Irvine, Calif., July 13, 2022 – A multisite research team from the University of California, Irvine, the University of Wisconsin–Madison and Wake Forest University has discovered that brain inflammation may link Alzheimer’s disease risk with sleep disturbance, which may aid early detection and prevention efforts by identifying novel treatment targets at preclinical stages.
Brain inflammation, sleep disturbance and disrupted brain waves have all been associated with Alzheimer’s disease, but the interactions among them have not been investigated until now. The study, published online today in the journal Sleep, examined whether inflammation had any effect on specific brain waves called fast sleep spindles, which have been shown to promote long-term memory retention.
“Our findings indicate that age-related increases in brain inflammation have a downstream effect on Alzheimer’s disease-related tau proteins and neuronal synaptic integrity. This results in deficits in the brain’s capacity to generate fast sleep spindles, which contribute to age-related memory impairment in older adults. Discovering these mechanisms is an important step in identifying at-risk individuals as early as possible and developing targeted interventions,” said Bryce Mander, Ph.D., UCI assistant professor of psychiatry & human behavior and the study’s lead and co-corresponding author.
Chronic activation of the brain’s immune cells, called “glial cells,” increases with age, elevating production of beta-amyloid and tau proteins, the hallmarks of Alzheimer’s disease. Independently, sleep disturbance has been linked to Alzheimer’s disease pathology in the brain, and studies have also indicated an association between sleep disturbance and inflammation. Selectively disrupted fast sleep spindles have been identified in normal aging as well as preclinical stages of Alzheimer’s disease, but it has not been clear what causes this and what it means for memory impairment in older at-risk adults.
For the study, 58 cognitively unimpaired adults in their 50s and 60s were examined at the University of Wisconsin–Madison. All had a parental history of Alzheimer’s or a genetic risk factor for it, but none of them had beta-amyloid plaques or neurofibrillary tau tangles. Sleep was recorded overnight using high-density electroencephalography to map brain wave expression during sleep, and overnight memory retention was assessed. Participants also underwent a lumbar puncture so that cerebrospinal fluid biomarkers of central nervous system inflammation, beta-amyloid and tau proteins, and neuronal integrity could be examined.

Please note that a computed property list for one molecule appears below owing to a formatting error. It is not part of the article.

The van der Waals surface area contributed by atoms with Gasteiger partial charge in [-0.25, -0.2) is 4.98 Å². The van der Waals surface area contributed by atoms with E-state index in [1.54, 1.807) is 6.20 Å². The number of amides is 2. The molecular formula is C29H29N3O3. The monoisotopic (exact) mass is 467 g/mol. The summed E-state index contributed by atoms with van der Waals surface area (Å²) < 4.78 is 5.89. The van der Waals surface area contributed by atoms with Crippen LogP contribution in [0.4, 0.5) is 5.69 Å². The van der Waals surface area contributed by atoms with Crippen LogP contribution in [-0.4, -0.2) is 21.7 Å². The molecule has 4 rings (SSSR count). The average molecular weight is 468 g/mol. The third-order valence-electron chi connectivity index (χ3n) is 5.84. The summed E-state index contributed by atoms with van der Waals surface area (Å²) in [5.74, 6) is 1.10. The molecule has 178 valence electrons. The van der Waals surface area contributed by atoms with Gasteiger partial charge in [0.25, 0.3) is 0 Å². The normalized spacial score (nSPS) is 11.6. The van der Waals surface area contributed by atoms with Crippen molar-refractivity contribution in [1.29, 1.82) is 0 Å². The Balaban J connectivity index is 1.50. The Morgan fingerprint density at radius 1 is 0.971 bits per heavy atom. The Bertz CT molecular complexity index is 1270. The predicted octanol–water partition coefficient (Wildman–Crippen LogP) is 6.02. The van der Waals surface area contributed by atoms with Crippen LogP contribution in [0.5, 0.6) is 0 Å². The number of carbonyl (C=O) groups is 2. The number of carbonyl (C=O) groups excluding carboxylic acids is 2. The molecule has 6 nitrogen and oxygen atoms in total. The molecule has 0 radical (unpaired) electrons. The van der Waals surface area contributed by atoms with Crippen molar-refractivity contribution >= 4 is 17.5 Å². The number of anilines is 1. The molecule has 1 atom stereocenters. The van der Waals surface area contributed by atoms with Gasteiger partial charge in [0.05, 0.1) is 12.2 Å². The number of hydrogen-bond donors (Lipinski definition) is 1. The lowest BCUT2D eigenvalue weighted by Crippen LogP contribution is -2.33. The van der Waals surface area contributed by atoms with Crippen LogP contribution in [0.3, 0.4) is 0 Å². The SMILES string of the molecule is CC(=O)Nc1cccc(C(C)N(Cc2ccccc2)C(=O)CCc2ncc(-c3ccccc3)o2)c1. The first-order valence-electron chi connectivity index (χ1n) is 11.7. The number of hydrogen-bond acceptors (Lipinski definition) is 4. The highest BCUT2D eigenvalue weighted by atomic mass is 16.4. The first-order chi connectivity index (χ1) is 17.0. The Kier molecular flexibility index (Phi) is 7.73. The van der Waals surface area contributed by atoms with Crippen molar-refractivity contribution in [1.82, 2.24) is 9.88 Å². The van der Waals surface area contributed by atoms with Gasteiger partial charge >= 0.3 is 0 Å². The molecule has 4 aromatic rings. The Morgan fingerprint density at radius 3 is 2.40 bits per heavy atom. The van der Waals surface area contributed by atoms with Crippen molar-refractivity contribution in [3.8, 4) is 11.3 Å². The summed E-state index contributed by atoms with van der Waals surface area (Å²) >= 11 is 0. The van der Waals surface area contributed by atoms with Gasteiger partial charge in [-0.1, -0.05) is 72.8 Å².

Statistical tests were used to evaluate whether the effect of age on fast sleep spindles was mediated by Alzheimer’s-related proteins. Researchers found that activation of two types of glial cells – microglia and astrocytes, which trigger brain inflammation – was associated with disrupted expression of fast sleep spindles. The fact that these relationships were identified in people without any accumulation of beta-amyloid plaques or neurofibrillary tangles indicates that sleep deficits and inflammation might be among the earliest warning signs of Alzheimer’s disease.
“We don’t yet know whether anyone in this study will develop Alzheimer’s disease dementia, but one of the reasons that our studies enroll participants in midlife is so that we can potentially detect problems before people develop disease symptoms,” said co-author Barbara Bendlin, Ph.D., professor of medicine at the University of Wisconsin–Madison.
“These findings show that the effects of brain inflammation on sleep spindles and memory occur through its effects on neuronal activity and Alzheimer’s disease-related proteins and are apparent even before pathological positivity,” said Dr. Ruth Benca, the study’s senior and co-corresponding author and Wake Forest professor and chair of psychiatry and behavioral medicine. “This offers a promising therapeutic target to stop cognitive decline associated with aging and Alzheimer’s.”